France to set up online medical consultations in train stations

The Local France
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France to set up online medical consultations in train stations
The Bordeaux St-Jean train station in Bordeaux, southern France (AFP / MEHDI FEDOUACH)

France's national rail service SNCF has announced that it will set up 300 'télémedicine centres' - offices to have online medical consultations - in train stations in areas that have a shortage of doctors.


SNCF will add a room where patients can have an online medical appointment to 300 of its train stations by 2028, according to reporting by French media SudOuest

The areas chosen will be located in 'medical deserts' - areas where there is a shortage of healthcare providers and general practitioners - which affects around a third of the country, primarily in rural areas.

The locations would be set up by Loxamed, a 'medical solutions' company that helped add mobile Covid-19 testing sites to train stations during the pandemic.  The spaces will initially be "15 metre squared cubicles on station foregrounds" while works are being carried out to make them permanent, Arnaud Molinié, the head of Loxamed told SudOuest. 


The initial temporary set-ups will still offer a "comfortable, welcoming place where patients can be looked after well", Molinié said. Each location will have one registered nurse on site, but appointments will still be run by doctors, who will connect remotely.

Loxamed will reportedly work alongside the Regional Union for Health Professionals to seek out self-employed nurses looking to take part in the scheme, as well as self-employed doctors "with spare time for this".

Patients will be able to book appointments on the site, via SNCF's online services, or using the online booking platform, Doctolib.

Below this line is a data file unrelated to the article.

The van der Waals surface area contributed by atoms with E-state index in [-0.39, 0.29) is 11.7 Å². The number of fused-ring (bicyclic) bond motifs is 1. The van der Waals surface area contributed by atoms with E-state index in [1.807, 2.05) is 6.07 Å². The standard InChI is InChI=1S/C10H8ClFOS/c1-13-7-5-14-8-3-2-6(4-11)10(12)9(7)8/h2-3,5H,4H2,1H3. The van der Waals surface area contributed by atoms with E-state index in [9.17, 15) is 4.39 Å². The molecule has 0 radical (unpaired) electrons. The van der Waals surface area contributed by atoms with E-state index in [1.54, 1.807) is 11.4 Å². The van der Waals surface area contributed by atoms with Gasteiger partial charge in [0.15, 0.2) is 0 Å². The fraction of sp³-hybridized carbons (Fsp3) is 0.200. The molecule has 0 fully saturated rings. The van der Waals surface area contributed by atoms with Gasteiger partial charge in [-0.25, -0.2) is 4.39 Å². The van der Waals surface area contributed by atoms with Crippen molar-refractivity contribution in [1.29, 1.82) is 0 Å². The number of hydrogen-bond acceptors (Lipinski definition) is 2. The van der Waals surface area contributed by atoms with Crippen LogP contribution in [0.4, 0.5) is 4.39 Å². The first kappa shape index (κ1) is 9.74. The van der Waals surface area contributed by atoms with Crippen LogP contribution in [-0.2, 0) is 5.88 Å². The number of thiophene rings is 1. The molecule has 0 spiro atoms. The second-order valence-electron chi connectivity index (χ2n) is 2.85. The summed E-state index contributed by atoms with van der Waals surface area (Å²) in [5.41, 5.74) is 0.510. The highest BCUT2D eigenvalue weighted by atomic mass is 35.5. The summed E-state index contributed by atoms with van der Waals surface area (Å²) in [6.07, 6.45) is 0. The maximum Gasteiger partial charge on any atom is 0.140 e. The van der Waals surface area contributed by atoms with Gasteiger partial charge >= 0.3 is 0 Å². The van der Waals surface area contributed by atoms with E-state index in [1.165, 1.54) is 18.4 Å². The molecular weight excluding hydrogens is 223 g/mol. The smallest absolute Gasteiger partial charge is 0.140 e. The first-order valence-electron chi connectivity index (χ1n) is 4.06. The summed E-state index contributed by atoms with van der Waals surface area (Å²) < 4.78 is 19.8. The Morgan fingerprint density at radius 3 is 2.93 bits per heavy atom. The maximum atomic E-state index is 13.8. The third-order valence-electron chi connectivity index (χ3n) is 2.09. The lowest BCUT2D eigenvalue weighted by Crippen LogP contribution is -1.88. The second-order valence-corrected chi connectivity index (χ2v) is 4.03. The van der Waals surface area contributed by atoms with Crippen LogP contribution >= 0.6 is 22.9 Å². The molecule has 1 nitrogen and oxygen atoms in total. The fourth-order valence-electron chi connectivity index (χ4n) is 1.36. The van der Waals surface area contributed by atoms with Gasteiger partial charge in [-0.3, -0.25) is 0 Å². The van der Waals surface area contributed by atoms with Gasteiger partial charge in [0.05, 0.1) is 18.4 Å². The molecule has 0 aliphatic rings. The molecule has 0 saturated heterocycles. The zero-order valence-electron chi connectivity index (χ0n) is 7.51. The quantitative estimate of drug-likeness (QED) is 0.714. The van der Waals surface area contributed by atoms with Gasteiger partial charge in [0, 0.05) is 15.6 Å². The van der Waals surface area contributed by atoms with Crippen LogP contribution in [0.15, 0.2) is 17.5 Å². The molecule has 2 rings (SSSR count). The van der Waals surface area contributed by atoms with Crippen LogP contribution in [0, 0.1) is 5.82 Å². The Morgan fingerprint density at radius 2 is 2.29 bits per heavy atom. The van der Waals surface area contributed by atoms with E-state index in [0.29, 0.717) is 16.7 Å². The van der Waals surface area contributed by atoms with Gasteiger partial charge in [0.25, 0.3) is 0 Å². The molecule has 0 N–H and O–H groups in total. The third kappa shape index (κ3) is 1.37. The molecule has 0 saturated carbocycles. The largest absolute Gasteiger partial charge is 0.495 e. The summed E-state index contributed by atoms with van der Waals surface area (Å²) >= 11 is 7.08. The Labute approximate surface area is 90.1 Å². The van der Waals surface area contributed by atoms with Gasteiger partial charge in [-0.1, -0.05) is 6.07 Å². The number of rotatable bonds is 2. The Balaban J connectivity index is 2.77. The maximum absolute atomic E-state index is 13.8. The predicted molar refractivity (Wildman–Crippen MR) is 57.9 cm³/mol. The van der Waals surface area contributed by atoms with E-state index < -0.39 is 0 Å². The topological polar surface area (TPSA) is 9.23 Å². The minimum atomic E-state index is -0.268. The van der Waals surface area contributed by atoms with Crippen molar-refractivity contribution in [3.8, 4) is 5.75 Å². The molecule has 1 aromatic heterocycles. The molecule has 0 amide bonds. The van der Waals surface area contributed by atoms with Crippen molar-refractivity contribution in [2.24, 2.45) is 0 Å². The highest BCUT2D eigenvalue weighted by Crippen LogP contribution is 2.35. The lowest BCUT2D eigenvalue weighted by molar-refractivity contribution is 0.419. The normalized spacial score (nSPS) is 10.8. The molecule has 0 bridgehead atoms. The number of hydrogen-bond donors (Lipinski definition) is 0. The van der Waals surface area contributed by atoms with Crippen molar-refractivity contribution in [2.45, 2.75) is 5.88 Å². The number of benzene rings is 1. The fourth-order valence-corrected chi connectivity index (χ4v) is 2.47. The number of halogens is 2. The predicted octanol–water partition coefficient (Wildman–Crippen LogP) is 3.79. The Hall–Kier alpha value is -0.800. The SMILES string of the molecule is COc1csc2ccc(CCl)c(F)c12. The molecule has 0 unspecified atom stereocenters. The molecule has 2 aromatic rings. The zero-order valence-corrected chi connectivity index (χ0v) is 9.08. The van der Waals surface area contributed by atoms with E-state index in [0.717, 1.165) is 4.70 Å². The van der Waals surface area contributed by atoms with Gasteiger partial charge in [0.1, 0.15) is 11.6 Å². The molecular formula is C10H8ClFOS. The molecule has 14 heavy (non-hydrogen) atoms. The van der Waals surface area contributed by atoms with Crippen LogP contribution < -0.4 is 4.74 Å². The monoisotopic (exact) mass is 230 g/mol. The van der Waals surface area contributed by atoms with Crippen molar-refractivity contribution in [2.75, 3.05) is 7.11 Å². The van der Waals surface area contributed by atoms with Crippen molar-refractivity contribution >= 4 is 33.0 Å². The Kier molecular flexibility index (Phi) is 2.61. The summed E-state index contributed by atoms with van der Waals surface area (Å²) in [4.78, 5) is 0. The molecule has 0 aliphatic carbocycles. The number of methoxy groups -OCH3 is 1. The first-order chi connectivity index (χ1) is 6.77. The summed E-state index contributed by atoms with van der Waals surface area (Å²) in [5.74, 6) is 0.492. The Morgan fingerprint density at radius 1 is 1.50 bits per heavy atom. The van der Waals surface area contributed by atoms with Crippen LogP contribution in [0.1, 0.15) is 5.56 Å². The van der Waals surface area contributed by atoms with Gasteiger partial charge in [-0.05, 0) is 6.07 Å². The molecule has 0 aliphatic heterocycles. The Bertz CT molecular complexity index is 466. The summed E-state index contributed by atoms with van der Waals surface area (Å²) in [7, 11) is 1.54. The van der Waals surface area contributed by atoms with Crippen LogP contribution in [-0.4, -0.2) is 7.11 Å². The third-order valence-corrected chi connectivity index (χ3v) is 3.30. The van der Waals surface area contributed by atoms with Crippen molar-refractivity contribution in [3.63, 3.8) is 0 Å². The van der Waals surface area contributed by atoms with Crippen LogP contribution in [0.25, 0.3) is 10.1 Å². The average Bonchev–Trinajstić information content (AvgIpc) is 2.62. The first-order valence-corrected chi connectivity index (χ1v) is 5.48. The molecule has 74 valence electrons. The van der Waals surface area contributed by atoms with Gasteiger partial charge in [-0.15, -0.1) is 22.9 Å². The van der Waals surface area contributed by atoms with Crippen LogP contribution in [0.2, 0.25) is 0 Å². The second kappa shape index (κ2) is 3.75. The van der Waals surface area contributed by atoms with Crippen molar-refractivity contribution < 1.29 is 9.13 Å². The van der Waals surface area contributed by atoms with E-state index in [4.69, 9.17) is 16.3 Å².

READ MORE: How to use: French medical website Doctolib

Why train stations?

According to the head of SNCF Gares et Connexions, Raphaël Poli, train stations were a strategic choice.

"10 million people pass through train stations every day, and 90 percent of France's population lives within 10km of one", he told SudOuest.

As such, creating health facilities at stations will help to better reach those in medical deserts.

READ MORE: ANALYSIS: How sick is the French health system?

The stations expected to benefit from the scheme would be located in "priority intervention zones" (zone d'intervention prioritaire, ZIP), or areas most affected by healthcare shortages, as well as "complementary action zones" (zones d’action complémentaire, ZAC), which experience shortages but to a lesser degree than ZIPs.

These areas are defined by French health authorities, more info here. According to SudOuest, this means that 1,735 SNCF stations would be hypothetically eligible for a health facility to be added. Overall, the railway group subsidiary, SNCF Gares et Connexions manages 3,000 stations across France.

Ultimately, the stations will be chosen after negotiations between SNCF, French regional health services (ARS), and local authorities.


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